Malaysia Visit Memo

Our client was chosen to be part of JETRO’s “SDGs Startup Support Program - Malaysia”

Our firm (Kimura Certified Public Accounts) has and continues to support startups that aim to positively impact society.

I am currently acting as a CFO for a startup that is tackling the challenge of reducing food waste through the use of a “food sharing platform”.

This company was recently chosen to be part of JETRO’s (Japan External Trade Organization) “SDGs Startup Support Program – Malaysia”.

As part of this program, we visited Malaysia during December of 2019 to do field research.

In this article we will summarize what we observed during our week there.

Before we get into that, first an introduction of the Program that we are participating in and SUNWAY iLABS, who is our partner in Malaysia.

Introduction to the SDGs Startup Support Program - Malaysia

The objective of the program is to match technology that Japanese startups bring to the table with social challenges that Malaysia is currently facing.

Leveraging their vast network and connections, SUNWAY iLABS will provide support and introduce Malaysian companies and venture capital to Japanese startups that aim to introduce their technology and knowledge to the Malaysian market.

I thought that the program that Jetro and Sunway created was one of a kind and very special.

The Japanese startups can get support when entering the Malaysian market and SUNWAY can get access to the technology and business ideas of the Japanese startups.

It’s a win-win for both.

About SUNWAY iLABS

The SUNWAY group is one of the largest conglomerates in Malaysia.

They have built their own city, “SUNWAY City”, which is located near Kuala Lumpur (KL).

SUNWAY City, is literally a city that has two universities, a hospital, residential areas, a huge shopping mall, a theme park, and multiple office buildings.

They have created their own ecosystem leveraging their network of mentors, accelerators, venture capital and mega corporations.

SUNWAY City is a 30 minute drive from KL.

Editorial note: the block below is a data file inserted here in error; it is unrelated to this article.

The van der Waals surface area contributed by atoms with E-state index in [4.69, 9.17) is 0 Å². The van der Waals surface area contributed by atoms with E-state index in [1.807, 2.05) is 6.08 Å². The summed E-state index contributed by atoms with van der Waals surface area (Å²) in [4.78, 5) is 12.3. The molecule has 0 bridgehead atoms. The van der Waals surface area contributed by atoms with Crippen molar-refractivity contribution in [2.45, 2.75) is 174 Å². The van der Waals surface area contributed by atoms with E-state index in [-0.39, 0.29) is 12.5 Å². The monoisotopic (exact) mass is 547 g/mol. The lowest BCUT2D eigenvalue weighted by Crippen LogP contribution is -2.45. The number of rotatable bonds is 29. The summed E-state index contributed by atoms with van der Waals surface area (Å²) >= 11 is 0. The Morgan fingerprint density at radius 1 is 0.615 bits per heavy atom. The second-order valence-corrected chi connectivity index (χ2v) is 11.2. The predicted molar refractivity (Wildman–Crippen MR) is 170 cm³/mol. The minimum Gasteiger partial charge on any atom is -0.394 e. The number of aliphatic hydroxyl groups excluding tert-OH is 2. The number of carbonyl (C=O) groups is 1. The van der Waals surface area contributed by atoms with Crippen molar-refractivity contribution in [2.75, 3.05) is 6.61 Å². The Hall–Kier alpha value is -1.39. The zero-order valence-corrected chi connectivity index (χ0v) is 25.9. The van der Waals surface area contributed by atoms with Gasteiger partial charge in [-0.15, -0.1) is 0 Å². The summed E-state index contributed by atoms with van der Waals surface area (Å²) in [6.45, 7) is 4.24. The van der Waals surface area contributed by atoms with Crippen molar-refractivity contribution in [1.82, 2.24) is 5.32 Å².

There you will find a city that SUNWAY has been building for the past 30+ years.

It has two universities, the SUNWAY University and the Monash University, and many of the students live in dorm rooms located within the city.

The city has its own hospital that has a reception dedicated for Japanese patients.

The city’s shopping mall is one of the busiest shopping malls in Malaysia.

There is a huge lagoon at the center of SUNWAY City and the weekends are jam packed with families from all over the country.

It appears that Guns and Roses had a concert there in 2018.

There are two large resort hotels that are used for both leisure and business purposes.

The office buildings in SUNWAY City are homes to many prominent international corporations.

SUNWAY believes that in order to continue making the city a better place for its residents, the city itself needs to continue innovating.

One of the teams at SUNWAY that takes on the task of pushing innovation forward by working with startup is iLABS.

iLABS not only works with venture companies within the SUNWAY Group, but with startups from all over the world.

SUNWAY City is a place that is constantly innovating, making it a true “Smart City”.

Facts about Malaysia

I had read the book, ”Billion Dollar Whale: The Man Who Fooled Wall Street, Hollywood, and the World”, so I knew about the financial scandal involving 1MDB.

But the last time I had been to Malaysia was when I was in college about 20 years ago so I can’t say I had much knowledge about Malaysia prior to visiting.

Here are some of the snippets from my interviews with the people that I met during my visit:

Area90% the size of Japan
Population25% of Japan
Ethnic break downMalay 70%, Chinese 23%, Indian 7%